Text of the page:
Ezra Cohen-Watnick

Ezra Asa Cohen-Watnick (born May 18, 1986)[1] served as Acting Under Secretary of Defense for Intelligence during the Trump Administration. He previously served as the Acting Assistant Secretary of Defense for Special Operations and Low-Intensity Conflict, national security adviser to the United States Attorney General and as a former Senior Director for Intelligence Programs for the United States National Security Council (NSC).[2]

Ezra Cohen-Watnick
Ezra Cohen 200801-D-ZZ999-030.jpg
Under Secretary of Defense for Intelligence
Acting
In office
November 10, 2020 – January 20, 2021
PresidentDonald Trump
Preceded byJoseph D. Kernan
Succeeded byDavid M. Taylor (Acting)
Assistant Secretary of Defense for Special Operations and Low-Intensity Conflict
Acting
In office
August 10, 2020 – November 10, 2020
PresidentDonald Trump
Preceded byChristopher C. Miller (Acting)
Succeeded byJoseph Tonon (Acting)
Personal details
Born
Ezra Asa Cohen-Watnick

(1986-05-18) May 18, 1986 (age 34)
Political partyRepublican
Spouse(s)Rebecca Miller
EducationUniversity of Pennsylvania (BA)

Early life and careerEdit

Cohen-Watnick gained a Bachelor of Arts degree in History and Political Science from the University of Pennsylvania in 2008 before taking a position at the Office of Naval Intelligence after graduation.[3][4] Before joining the White House, Cohen-Watnick worked for the Defense Intelligence Agency (DIA), beginning in 2010, where he served in Miami, Haiti, Virginia and Afghanistan.[5] Cohen-Watnick was accepted into the training program for the Defense Clandestine Service.[6]

Cohen-Watnick underwent training at Camp Peary (commonly known as "The Farm"), where he was trained by the Central Intelligence Agency.[5] He was assigned to Afghanistan, with a GS-13 rank.[5][6] He was temporarily assigned to the Defense Intelligence Agency Headquarters in 2014.[5] Cohen-Watnick left the DIA for the National Security Council on January 20, 2017.[5]

Tenure on the National Security CouncilEdit

Cohen-Watnick was brought into the United States National Security Council by Michael T. Flynn, the former Director of the Defense Intelligence Agency and President Donald Trump's first National Security Advisor. He was named the NSC's Senior Director for Intelligence Programs.[7] This directorship was intermittently held by detailed CIA officers. Like Cohen-Watnick, the immediate preceding Senior Director from the Obama Administration was a political appointee.[8][9] Some viewed Cohen-Watnick's appointment as a sign of Trump's mistrust of the CIA.[10]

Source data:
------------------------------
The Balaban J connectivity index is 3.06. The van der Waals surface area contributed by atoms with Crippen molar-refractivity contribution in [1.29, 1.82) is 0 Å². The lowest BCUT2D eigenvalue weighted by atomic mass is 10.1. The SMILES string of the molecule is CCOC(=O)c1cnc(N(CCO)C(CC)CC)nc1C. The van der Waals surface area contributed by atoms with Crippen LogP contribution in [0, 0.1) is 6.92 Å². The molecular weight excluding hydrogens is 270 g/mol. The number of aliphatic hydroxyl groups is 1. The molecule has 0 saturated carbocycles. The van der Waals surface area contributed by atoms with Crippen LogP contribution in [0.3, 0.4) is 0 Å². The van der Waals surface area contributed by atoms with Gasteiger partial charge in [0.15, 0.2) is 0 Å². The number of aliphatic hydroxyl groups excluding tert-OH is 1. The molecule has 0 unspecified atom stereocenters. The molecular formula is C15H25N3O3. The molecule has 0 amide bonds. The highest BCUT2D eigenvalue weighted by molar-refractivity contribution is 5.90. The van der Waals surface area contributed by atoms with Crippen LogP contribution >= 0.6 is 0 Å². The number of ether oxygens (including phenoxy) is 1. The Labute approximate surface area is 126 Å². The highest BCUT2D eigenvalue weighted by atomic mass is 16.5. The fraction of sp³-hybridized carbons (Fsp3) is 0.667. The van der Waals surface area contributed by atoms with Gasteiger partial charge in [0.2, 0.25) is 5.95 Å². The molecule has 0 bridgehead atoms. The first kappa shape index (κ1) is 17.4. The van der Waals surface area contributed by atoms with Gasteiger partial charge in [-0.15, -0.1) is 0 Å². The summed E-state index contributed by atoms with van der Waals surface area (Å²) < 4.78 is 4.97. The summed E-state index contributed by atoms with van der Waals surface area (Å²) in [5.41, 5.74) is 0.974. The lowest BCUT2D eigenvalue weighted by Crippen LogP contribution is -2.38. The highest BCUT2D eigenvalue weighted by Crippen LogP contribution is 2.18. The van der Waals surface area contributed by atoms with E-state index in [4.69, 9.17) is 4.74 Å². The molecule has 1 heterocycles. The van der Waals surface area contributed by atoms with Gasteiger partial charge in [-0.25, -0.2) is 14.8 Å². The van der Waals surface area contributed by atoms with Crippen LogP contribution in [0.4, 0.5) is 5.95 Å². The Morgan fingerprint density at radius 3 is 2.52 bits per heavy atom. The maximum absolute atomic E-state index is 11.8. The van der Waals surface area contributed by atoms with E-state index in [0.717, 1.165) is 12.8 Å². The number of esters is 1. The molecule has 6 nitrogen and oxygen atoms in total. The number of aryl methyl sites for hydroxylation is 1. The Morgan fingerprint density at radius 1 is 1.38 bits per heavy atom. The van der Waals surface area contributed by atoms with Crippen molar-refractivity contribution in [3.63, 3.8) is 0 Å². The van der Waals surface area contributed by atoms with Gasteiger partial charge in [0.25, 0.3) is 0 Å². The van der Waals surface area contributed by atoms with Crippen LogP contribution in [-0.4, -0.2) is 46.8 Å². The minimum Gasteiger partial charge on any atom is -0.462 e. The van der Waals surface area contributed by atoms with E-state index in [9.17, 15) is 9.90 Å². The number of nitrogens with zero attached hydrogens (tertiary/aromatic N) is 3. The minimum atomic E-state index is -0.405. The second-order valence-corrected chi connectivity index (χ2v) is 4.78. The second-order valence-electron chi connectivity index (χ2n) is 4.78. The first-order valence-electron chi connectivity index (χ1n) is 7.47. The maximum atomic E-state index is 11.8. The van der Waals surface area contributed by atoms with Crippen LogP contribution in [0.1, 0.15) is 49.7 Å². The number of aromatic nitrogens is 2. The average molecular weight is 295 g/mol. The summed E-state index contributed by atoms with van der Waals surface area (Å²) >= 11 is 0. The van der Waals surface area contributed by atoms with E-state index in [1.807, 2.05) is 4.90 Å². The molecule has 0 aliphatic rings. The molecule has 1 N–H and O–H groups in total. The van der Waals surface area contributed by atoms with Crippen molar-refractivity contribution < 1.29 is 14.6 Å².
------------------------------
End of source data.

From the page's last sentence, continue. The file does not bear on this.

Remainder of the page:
Following Flynn's resignation in February 2017, the new National Security Advisor, H. R. McMaster, attempted to remove Cohen-Watnick, but he was overruled by Trump.[5] McMaster attempted to replace Cohen-Watnick with veteran CIA official Linda Weissgold.[11]

It is alleged that Cohen-Watnick inadvertently identified reports suggesting that members of Trump's campaign team had been subjected to incidental surveillance by the United States intelligence community, as part of an unrelated review of privacy procedures.[12][13] This information was passed on to Chairman of the House Intelligence Committee Devin Nunes by Assistant White House Counsel Michael Ellis.[14][12]

It has been reported that Cohen-Watnick has advocated using the American intelligence community to overthrow the current Iranian government.[5][15]

The White House announced Cohen-Watnick's dismissal on August 2, 2017, following policy disagreements with National Security Advisor H.R. McMaster over Afghanistan, Iran, and Intelligence Oversight.[16][17][18] According to The Washington Post, Cohen-Watnick resigned following a power shift under McMaster.[19] Upon Cohen-Watnick's departure, the White House commented that "General McMaster appreciates the good work accomplished in the NSC's Intelligence directorate under Ezra Cohen's leadership... General McMaster is confident that Ezra will make many further significant contributions to national security in another position in the administration."[20]

In late September 2017, Cohen-Watnick was reportedly succeeded by Michael Barry.[21]

Support for Counterintelligence InitiativesEdit

In May 2017, Cohen-Watnick and the FBI Assistant Director for Counterintelligence reportedly advocated for strong law enforcement actions against Chinese government officials conducting operations targeting Chinese dissidents and asylum seekers inside the United States, against objections from Acting Assistant Secretary of State Susan Thornton. Cohen-Watnick reportedly charged Thornton with "improperly hindering law-enforcement efforts to address China’s repeated violations of U.S. sovereignty and law."[22]